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Phantoms of a Future Past: A Study of Contemporary Russian Anti-Utopian Novels
Stockholm University, Faculty of Humanities, Department of Slavic Languages and Literatures.
2014 (English)Doctoral thesis, monograph (Other academic)
Abstract [en]

The aim of this dissertation is to study the evolution of the Russian anti-utopian literary genre in the new post-Soviet environment in the wake of the defunct Soviet socialist utopia. The genre has gained a renewed importance during the 2000s, and has been used variously as a means of dealing satirically with the Soviet past, of understanding the present, and of pondering possible courses into the future for the Russian Federation. A guiding question in this study is: What makes us recognize a novel as anti-utopian at a time when the idea of utopia may appear obsolete, when the hegemony of nation states has been challenged for several decades, and when art has been drawn towards the aesthetics of hybridity? The main part of the dissertation is comprised of detailed analyses of three novels: The Slynx (Kys', 2001) by Tatyana Tolstaya; Homo Zapiens/Babylon (Generation ‘P’, 1999) by Viktor Pelevin; and Ice Trilogy (Ledianaia Trilogiia, 2002−2005) by Vladimir Sorokin. The further development of the genre is subsequently discussed on the basis of seven novels published in the past decade.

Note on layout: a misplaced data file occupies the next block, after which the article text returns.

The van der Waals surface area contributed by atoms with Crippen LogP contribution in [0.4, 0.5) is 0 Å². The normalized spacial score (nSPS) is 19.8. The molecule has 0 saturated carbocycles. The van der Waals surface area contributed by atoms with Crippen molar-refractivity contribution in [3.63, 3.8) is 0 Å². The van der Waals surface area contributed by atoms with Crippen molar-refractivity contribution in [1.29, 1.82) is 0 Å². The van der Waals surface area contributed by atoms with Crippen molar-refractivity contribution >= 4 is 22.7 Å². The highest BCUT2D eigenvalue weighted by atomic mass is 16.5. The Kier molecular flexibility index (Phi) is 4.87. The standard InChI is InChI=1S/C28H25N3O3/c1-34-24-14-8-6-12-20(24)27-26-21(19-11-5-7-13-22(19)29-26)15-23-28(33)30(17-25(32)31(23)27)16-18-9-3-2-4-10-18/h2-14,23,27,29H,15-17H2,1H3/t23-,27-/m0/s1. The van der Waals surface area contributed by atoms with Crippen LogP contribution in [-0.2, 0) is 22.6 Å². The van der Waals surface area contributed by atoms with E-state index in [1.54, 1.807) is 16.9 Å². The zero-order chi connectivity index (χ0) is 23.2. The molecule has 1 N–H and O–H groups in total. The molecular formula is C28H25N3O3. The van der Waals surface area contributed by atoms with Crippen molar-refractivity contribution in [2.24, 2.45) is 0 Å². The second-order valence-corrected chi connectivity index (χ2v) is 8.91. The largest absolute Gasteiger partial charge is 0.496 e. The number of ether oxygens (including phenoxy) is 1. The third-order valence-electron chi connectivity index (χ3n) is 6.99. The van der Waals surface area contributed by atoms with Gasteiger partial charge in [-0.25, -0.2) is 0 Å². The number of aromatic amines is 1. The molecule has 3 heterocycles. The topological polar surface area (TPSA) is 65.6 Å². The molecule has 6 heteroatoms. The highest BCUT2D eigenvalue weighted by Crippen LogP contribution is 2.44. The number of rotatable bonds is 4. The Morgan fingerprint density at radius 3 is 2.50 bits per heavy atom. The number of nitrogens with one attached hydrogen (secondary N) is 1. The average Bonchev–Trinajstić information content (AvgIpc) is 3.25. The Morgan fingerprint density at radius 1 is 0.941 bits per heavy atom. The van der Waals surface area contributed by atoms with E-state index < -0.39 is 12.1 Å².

A main argument in the dissertation is that the genre has been modified in ways which can be seen as a response to social and political changes on a global scale. The waning power of the nation state, in particular, and its broken monopoly as the bearer of social projects marks a new context, which is not shared by the classic works of the genre. Analysis of this evolution in post-Soviet anti-utopian novels draws on sociological as well as literary studies.

The dissertation shows how the analysed novels use the possibilities of the genre to problematize various forms of societal discourse, and how these discourses work as mutations of utopia. Prominent among these are historical discourses, which reflect the increasing importance of historical narratives in public political debates in the Russian Federation.

Place, publisher, year, edition, pages
Stockholm: Acta Universitatis Stockholmiensis, 2014. , 173 p.
Stockholm studies in Russian literature, ISSN 0346-8496 ; 43
Keyword [en]
Russian literature, utopia, anti-utopia, dystopia, metanarrative, satire, parody, Tatyana Tolstaya, Viktor Pelevin, Vladimir Sorokin. Russia, Russian Federation
National Category
Languages and Literature
Research subject
Slavic Languages
URN: urn:nbn:se:su:diva-108169ISBN: 978-91-981947-3-9ISBN: 978-91-981947-2-2OAI: diva2:755072
Public defence
2014-11-29, hörsal 9, hus D, Universitetsvägen 10 D, Stockholm, 10:00 (English)
Available from: 2014-11-06 Created: 2014-10-13 Last updated: 2016-05-27Bibliographically approved

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